Hip fracture is the most common type of fracture among the elderly after a fall. We’ve put together a list to ensure you and your loved one have a smooth road to recovery following a hip fracture.
How do I care for my loved one recovering from a hip fracture (without having to undergo surgery)?
- Speak to your loved one’s medical/treatment team on the proper caregiving training needed. They can advise you on the proper positioning and transfer techniques for your loved one. Apply for the Caregiver Training Grant which can help subsidise the training cost.
- For proper bone alignment, a period of bed rest or confinement is recommended. Ensure your loved one avoids placing weight on their affected leg.
How do I care for my loved one recovering from a hip fracture surgery?
- Be sure to follow post-op and weight-bearing instructions from your loved one’s surgeon. If implants were used, it is important to note how much weight can be put on the affected leg.
- While taking a shower, ensure the surgical site stays dry. Speak to the hospital team on proper instructions for a wound dressing change, and when the stitch removal appointment will be.
How can I support my loved one in their daily activities?
How can I make the home a safe place for recovery?
- Before your loved one moves back home, speak to their therapist or hospital team on healthcare or mobility equipment, such as a hospital bed, wheelchair or commode.
- For home modifications, such as grab bars or assistive devices, you can contact HDB for installation or engage your own contractor to make these mobility-friendly fixtures at home.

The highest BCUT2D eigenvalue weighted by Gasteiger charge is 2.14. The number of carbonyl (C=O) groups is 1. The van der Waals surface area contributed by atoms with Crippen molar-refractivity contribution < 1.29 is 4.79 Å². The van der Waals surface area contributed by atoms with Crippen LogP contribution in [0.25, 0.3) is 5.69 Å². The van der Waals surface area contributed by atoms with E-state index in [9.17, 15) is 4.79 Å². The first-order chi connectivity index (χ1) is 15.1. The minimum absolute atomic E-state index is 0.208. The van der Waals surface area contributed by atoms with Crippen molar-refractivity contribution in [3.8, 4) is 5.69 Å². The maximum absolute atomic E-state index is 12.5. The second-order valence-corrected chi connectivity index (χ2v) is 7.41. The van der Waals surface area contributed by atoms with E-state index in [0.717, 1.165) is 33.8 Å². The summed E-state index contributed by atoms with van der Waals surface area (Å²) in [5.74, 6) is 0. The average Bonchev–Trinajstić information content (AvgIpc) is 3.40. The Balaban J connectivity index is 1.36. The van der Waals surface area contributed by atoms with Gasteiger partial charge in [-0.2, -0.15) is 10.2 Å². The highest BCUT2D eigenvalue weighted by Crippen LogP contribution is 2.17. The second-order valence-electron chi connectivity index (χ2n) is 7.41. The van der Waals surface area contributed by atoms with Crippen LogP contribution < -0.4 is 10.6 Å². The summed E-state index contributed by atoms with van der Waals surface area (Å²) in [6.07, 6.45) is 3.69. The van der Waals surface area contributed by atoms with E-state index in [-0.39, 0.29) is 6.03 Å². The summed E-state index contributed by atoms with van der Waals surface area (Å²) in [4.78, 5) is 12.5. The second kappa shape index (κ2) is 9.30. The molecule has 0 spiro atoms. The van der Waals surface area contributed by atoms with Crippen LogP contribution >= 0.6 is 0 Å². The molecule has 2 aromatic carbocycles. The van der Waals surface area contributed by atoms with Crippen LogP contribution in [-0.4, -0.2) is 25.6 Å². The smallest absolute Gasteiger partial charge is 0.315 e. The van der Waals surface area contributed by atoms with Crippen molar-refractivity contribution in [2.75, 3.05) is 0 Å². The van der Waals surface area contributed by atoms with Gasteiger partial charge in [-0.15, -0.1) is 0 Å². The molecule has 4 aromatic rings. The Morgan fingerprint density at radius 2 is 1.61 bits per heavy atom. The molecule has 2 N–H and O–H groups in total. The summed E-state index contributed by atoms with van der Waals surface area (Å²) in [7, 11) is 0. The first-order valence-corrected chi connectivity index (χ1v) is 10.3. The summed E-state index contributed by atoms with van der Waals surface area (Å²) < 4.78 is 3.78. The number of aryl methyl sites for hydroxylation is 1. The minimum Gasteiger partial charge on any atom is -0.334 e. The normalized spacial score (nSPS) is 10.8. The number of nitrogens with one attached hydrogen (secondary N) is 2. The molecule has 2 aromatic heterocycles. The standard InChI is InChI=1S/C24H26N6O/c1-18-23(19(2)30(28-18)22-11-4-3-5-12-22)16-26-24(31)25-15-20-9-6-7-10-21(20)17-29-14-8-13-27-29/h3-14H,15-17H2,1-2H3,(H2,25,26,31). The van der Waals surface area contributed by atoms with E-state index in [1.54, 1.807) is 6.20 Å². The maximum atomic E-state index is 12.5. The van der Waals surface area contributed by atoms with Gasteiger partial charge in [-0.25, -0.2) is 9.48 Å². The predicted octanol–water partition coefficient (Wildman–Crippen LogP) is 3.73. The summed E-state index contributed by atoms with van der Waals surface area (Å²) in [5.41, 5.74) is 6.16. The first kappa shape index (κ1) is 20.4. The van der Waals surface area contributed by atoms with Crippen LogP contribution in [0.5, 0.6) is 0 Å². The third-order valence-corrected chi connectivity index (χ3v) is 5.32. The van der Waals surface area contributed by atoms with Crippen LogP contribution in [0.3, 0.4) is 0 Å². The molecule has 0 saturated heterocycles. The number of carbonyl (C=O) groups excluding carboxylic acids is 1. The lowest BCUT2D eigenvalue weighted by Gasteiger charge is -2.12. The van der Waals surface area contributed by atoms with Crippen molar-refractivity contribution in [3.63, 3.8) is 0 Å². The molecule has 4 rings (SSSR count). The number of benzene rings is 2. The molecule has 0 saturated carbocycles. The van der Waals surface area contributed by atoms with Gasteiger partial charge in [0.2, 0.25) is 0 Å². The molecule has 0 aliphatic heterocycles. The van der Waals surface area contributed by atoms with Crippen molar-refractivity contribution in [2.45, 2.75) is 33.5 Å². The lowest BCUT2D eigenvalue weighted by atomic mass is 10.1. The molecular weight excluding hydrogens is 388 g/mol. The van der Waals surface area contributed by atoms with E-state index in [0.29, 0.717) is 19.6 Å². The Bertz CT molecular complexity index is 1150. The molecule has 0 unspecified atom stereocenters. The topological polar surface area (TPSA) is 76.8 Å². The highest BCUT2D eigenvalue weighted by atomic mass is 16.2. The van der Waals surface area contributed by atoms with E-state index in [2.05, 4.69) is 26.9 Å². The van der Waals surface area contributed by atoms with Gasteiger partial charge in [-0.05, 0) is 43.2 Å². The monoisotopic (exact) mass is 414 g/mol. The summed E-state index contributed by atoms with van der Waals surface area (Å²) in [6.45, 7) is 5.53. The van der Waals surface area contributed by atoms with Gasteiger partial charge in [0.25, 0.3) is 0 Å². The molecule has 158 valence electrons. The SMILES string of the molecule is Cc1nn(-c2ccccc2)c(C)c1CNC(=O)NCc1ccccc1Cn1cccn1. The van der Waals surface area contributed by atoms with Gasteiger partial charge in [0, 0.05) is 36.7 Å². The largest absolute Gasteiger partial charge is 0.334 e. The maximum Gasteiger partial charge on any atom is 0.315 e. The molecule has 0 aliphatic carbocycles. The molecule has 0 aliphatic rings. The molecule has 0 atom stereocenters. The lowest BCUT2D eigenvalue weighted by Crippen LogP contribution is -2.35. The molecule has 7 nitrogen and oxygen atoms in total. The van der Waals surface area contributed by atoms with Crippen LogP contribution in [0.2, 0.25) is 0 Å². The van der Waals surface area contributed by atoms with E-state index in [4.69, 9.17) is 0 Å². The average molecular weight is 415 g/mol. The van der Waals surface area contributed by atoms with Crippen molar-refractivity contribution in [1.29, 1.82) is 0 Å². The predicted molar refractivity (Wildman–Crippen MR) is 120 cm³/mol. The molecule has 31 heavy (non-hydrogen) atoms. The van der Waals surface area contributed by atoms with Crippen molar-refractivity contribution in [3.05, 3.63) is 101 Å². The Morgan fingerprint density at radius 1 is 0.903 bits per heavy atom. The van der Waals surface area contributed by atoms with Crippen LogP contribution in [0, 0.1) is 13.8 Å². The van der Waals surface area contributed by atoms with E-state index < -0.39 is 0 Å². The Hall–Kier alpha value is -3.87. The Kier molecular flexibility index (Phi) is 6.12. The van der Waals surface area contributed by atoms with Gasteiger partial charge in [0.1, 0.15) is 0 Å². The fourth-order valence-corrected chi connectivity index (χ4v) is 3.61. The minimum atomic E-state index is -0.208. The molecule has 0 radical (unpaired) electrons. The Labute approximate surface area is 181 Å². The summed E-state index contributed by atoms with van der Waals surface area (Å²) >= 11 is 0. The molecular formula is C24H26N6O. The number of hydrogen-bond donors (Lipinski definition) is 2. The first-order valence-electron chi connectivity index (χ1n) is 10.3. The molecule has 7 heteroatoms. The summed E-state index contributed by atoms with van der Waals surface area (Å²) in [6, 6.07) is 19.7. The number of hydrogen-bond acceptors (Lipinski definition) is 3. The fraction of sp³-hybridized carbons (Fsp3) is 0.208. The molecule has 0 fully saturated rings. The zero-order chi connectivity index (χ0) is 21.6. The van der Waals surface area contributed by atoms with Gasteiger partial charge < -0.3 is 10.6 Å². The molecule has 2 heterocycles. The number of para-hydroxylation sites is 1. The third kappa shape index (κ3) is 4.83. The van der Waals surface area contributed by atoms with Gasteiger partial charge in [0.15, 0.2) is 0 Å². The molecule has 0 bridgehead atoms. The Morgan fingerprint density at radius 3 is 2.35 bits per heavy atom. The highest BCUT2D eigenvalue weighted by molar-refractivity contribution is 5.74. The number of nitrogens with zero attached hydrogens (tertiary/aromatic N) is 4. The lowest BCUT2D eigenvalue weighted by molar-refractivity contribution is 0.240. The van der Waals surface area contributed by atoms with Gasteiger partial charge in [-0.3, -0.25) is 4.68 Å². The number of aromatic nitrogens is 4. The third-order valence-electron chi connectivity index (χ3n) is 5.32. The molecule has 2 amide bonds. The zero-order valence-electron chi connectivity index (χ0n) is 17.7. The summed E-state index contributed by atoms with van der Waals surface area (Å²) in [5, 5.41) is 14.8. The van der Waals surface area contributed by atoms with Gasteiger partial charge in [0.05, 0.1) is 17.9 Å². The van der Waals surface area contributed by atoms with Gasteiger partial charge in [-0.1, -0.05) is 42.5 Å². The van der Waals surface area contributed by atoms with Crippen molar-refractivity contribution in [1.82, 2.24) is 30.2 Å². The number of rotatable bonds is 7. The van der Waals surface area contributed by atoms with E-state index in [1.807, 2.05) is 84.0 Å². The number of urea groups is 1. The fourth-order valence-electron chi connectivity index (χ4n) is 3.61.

What can I do to ensure my loved one’s safety outside home?
- Encourage them to wear non-slip shoes, and advise against wearing slippers when going out.
- When walking, use assistive aids, such as a walking frame, to maintain stability and prevent falls.
What are some red flags to look out for during their home recovery? Please seek immediate medical attention if your loved one has any of these signs.
- If they experience sharp pain that does not go away after taking painkillers.
- Signs of an infection include fever, unusual skin conditions such as pressure sores, swelling, or pus/discharge around the wound site.
- If they experience a sudden loss of mobility/limb function or experience sudden severe pain at the recovery site, it may be a sign of improper bone healing.
- Swelling, pain/tenderness, warm sensation on lower limbs, shortness of breath or chest pain are signs of deep vein thrombosis.
- If your loved one’s bowel movements are unusual, speak to a pharmacist on a treatment plan.
Are there other forms of support for caregivers like me?
Yes, there are. At AIC, you can find support for the following:
You can also reach out to us for support:
AIC Hotline: 1800 650 6060
(Mon-Fri: 830am to 830pm ; Sat: 830am to 4pm)
You can also visit an AIC Link branch near you.
For more information on general hospital discharge or for other specialised treatments, you may tap on one of the following:
Here are more tips to better care for your loved one.
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Sat: 8:30 am – 4.00 pm
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nearest to you